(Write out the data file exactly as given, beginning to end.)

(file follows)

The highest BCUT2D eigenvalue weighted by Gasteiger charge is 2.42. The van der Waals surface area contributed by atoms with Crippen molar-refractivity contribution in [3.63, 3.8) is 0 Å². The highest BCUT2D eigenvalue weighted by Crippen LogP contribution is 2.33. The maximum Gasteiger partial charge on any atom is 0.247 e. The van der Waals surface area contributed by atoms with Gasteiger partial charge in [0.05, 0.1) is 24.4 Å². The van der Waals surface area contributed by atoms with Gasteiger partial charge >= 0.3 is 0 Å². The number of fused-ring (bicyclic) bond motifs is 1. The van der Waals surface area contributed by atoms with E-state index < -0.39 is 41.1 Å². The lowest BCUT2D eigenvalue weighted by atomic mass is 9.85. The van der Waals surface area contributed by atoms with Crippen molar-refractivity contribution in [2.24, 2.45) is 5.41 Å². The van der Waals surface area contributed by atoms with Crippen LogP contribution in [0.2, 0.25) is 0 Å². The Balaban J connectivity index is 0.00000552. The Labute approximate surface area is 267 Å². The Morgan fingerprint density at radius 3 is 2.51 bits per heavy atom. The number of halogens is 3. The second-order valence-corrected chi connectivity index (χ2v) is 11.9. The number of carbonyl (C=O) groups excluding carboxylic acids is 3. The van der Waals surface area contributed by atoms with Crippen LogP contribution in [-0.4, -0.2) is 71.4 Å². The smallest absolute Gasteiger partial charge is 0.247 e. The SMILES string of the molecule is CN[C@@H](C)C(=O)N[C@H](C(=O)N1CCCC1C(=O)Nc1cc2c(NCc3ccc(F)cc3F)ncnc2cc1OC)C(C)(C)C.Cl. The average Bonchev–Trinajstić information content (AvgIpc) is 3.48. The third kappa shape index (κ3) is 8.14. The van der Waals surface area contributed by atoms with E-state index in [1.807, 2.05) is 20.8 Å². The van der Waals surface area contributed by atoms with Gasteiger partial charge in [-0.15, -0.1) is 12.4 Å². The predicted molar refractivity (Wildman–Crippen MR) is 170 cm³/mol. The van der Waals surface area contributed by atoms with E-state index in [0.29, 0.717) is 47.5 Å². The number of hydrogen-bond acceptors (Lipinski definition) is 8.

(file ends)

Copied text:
The highest BCUT2D eigenvalue weighted by Gasteiger charge is 2.42. The van der Waals surface area contributed by atoms with Crippen molar-refractivity contribution in [3.63, 3.8) is 0 Å². The highest BCUT2D eigenvalue weighted by Crippen LogP contribution is 2.33. The maximum Gasteiger partial charge on any atom is 0.247 e. The van der Waals surface area contributed by atoms with Gasteiger partial charge in [0.05, 0.1) is 24.4 Å². The van der Waals surface area contributed by atoms with Gasteiger partial charge >= 0.3 is 0 Å². The number of fused-ring (bicyclic) bond motifs is 1. The van der Waals surface area contributed by atoms with E-state index < -0.39 is 41.1 Å². The lowest BCUT2D eigenvalue weighted by atomic mass is 9.85. The van der Waals surface area contributed by atoms with Crippen molar-refractivity contribution in [2.24, 2.45) is 5.41 Å². The van der Waals surface area contributed by atoms with Crippen LogP contribution in [0.2, 0.25) is 0 Å². The Balaban J connectivity index is 0.00000552. The Labute approximate surface area is 267 Å². The Morgan fingerprint density at radius 3 is 2.51 bits per heavy atom. The number of halogens is 3. The second-order valence-corrected chi connectivity index (χ2v) is 11.9. The number of carbonyl (C=O) groups excluding carboxylic acids is 3. The van der Waals surface area contributed by atoms with Crippen LogP contribution in [-0.4, -0.2) is 71.4 Å². The smallest absolute Gasteiger partial charge is 0.247 e. The SMILES string of the molecule is CN[C@@H](C)C(=O)N[C@H](C(=O)N1CCCC1C(=O)Nc1cc2c(NCc3ccc(F)cc3F)ncnc2cc1OC)C(C)(C)C.Cl. The average Bonchev–Trinajstić information content (AvgIpc) is 3.48. The third kappa shape index (κ3) is 8.14. The van der Waals surface area contributed by atoms with E-state index in [1.807, 2.05) is 20.8 Å². The van der Waals surface area contributed by atoms with Gasteiger partial charge in [-0.15, -0.1) is 12.4 Å². The predicted molar refractivity (Wildman–Crippen MR) is 170 cm³/mol. The van der Waals surface area contributed by atoms with E-state index in [0.29, 0.717) is 47.5 Å². The number of hydrogen-bond acceptors (Lipinski definition) is 8.